How to be excited to work again?

6 points by HighOnMountains 4 days ago

I’ve been working in the same place for over 4 years now as a senior dev. I reached the point where I don’t care anymore at what I do, I don’t care if the code I write is good, I don’t care if the company will do good or bad or if they fire me.

Now I took 2 months of vacation to unwind and do what I love.

During this time I would like to listen to some audiobooks or podcasts to become excited to code, to create and in general to work again. Anything you can suggest?

oifjsidjf 4 days ago

You need to be financialy independent, as long as you are not you risk being a wageslave and doing what you have again if you fail to make money in some other way.

If you're not financialy independent you need to create a sustanabile revenue stream from some other project.

In general the recommendation is to either match your wage with your alternative revenut stream or even 2x of your wage before quitting.

If you quit without heaving a revenue stream you risk just jerking around and ending up having to go back to a job you hate.

Based on your tone I don't think you can ever enjoy the work you are currently doing. Trying to enjoy something you hate is trying to square a box.

You're too far gone, you've seen/understood thing that makes it clear that you don't want to do what you do anymore.

But the reality of this planet is that you need $$$ to survive.

Based on my own personal past experiences I really have to say this: don't quit until you have an alternative revenue stream that covers atleast your living expenses.

  • muzani 3 days ago

    This might be why everyone is burned out. They feel they need two jobs before quitting one job. By the time someone retires at 50, they're so used to working two jobs a day that working none is a shock.

    By comparison, I see cooks and truck drivers who are happy with their work, despite making much less, whereas tech people talk about feeling exhausted all the time. I don't think it's about the money. It's probably more related to the nature of tech work.

muzani 3 days ago

I think everyone needs a regular dose of motivation.

1. Motivational talks. They mostly appeal to your base emotions (greed, lust, pride, laziness, etc). So for a while, you feel motivated. But there's a point where you want it so bad but hate the process, leading to burnout. Treat it like junk food - a little is fine, but don't make it your main.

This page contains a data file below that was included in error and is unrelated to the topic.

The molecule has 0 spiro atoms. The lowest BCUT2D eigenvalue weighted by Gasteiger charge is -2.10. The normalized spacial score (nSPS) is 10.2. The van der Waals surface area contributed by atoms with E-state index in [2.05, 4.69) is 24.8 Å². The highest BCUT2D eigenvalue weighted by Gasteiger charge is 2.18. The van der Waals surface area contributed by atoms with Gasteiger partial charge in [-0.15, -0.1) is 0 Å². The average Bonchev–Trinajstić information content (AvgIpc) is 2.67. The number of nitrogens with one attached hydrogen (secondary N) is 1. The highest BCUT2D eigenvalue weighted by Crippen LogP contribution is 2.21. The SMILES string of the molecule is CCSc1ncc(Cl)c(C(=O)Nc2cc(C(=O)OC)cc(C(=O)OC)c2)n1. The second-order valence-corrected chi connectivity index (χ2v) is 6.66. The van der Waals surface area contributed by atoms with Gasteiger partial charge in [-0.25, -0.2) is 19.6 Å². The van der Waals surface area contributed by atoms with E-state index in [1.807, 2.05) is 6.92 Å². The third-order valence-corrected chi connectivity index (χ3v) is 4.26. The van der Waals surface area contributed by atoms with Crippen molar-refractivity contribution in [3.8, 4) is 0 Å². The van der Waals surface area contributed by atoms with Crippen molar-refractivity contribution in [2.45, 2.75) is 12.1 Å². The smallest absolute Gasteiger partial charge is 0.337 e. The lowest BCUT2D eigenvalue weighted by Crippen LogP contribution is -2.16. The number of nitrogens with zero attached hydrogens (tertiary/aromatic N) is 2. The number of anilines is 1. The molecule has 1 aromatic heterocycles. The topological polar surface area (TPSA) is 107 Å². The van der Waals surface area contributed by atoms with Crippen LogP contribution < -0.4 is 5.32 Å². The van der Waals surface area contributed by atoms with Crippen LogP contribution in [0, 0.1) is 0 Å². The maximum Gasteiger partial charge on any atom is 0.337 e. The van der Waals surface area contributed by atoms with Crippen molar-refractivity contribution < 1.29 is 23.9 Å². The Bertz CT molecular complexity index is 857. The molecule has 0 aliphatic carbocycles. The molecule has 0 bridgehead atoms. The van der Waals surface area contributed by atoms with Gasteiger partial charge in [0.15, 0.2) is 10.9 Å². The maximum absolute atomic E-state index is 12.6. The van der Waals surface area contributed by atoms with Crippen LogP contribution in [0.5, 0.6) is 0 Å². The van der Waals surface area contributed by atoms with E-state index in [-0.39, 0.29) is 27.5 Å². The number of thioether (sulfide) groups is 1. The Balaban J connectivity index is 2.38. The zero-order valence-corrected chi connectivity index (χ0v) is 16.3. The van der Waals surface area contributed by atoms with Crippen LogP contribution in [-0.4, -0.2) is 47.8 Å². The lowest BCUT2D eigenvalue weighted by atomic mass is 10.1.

2. Fiction. The opposite of motivational talks. Motivators appeal to your conscious, fiction appeals to your subconscious. Comic books are the most efficient form IMO. Series, especially anime and Netflix, can be very inefficient. This is your bread and butter of motivation.

3. Watching people do good work. Code is hard, because people rarely record themselves in flow. Music (e.g. guitar, freestyle on Omegle videos) is very accessible. Also handwork - people fixing stuff, restoration, Mythbusters style edutainment-engineering. It motivates you seeing what skilled people can reach, but on the other hand, may make you give up.

4. Mentoring. My most motivated period was going through Sam Altman's startup classes [1]. There's very few truly good sources; most technical content today is plagiarized and a form of self-marketing. Lots of stuff on Udemy, etc, are just mediocre. But find yourself a good class or teacher, and you should also get a burst of motivation.


open1414 4 days ago

You need goals to be driven in life. You need to sit down and see where you want to be in i.e. 5 years from now. This could be work related or not. Some people find passion in field within computer science, i.e. security and dedicate their time to pursue that passion to be the best they can.

p1esk 3 days ago

Change jobs. No one stays at the same place for 4 years these days.

  • muzani 3 days ago

    I rarely feel excited to code after taking a new job, but it works for some people. I think it's because new jobs end up with a massive context change, plus having to deal with all the onboarding, so it's about 2 weeks to actually start. Sometimes even months to get used to the new codebase.

  • tjr 3 days ago

    No one stays at the same place for 4 years these days.

    Why is that, do you think?

    And is it a good thing?

    • p1esk 3 days ago

      Because doing the same shit gets boring after a year or two, and it's easy to get a big raise by switching companies. Feels normal because everyone does it. Majority of my coworkers at my last 5 companies (various startups) lasted two years on average.

      • swatcoder 3 days ago

        People do change jobs frequently, but yours isn’t a very good sample.

        Startup hopping has its own dynamics, where people sign up to catch the next orbital launch and then move on when they haven’t been seeing engines firing strongly enough.

        In more mature companies, which do still turn over way faster than they used to, the dynamics are more traditional (pay/title/resume/perks/culture).

        • p1esk 3 days ago

          To me startup or not does not make any difference. The pay is good (265k, working remotely, far away from the volley), the environment is relaxed (I work realistically ~20 hours a week including meetings), and I don't care about the exit (I assume my shares are worth zero). Yeah, I could be making 600k at FAANG, but I'd have to move back to CA, and honestly, I'm quite satisfied with what I have. And yet I will probably leave for something new within a year. There are a lot of well funded startups working on interesting things, and my skills are in high demand.